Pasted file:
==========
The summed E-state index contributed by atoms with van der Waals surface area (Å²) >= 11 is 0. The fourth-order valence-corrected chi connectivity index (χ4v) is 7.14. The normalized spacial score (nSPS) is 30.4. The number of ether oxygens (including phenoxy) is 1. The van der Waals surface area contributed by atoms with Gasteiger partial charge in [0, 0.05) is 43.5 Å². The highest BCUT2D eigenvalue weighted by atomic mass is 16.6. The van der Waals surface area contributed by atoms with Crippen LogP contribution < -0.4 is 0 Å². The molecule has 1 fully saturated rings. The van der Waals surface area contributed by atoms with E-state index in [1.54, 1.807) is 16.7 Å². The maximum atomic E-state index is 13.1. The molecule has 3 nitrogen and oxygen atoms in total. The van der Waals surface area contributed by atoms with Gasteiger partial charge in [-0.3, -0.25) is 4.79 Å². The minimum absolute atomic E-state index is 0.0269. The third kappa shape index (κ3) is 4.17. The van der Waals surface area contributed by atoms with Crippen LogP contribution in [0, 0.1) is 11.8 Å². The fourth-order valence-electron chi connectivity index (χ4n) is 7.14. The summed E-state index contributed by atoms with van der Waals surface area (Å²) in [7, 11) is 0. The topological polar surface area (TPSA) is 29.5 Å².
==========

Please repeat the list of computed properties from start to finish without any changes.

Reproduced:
The summed E-state index contributed by atoms with van der Waals surface area (Å²) >= 11 is 0. The fourth-order valence-corrected chi connectivity index (χ4v) is 7.14. The normalized spacial score (nSPS) is 30.4. The number of ether oxygens (including phenoxy) is 1. The van der Waals surface area contributed by atoms with Gasteiger partial charge in [0, 0.05) is 43.5 Å². The highest BCUT2D eigenvalue weighted by atomic mass is 16.6. The van der Waals surface area contributed by atoms with Crippen LogP contribution < -0.4 is 0 Å². The molecule has 1 fully saturated rings. The van der Waals surface area contributed by atoms with E-state index in [1.54, 1.807) is 16.7 Å². The maximum atomic E-state index is 13.1. The molecule has 3 nitrogen and oxygen atoms in total. The van der Waals surface area contributed by atoms with Gasteiger partial charge in [-0.3, -0.25) is 4.79 Å². The minimum absolute atomic E-state index is 0.0269. The third kappa shape index (κ3) is 4.17. The van der Waals surface area contributed by atoms with Crippen LogP contribution in [0, 0.1) is 11.8 Å². The fourth-order valence-electron chi connectivity index (χ4n) is 7.14. The summed E-state index contributed by atoms with van der Waals surface area (Å²) in [7, 11) is 0. The topological polar surface area (TPSA) is 29.5 Å².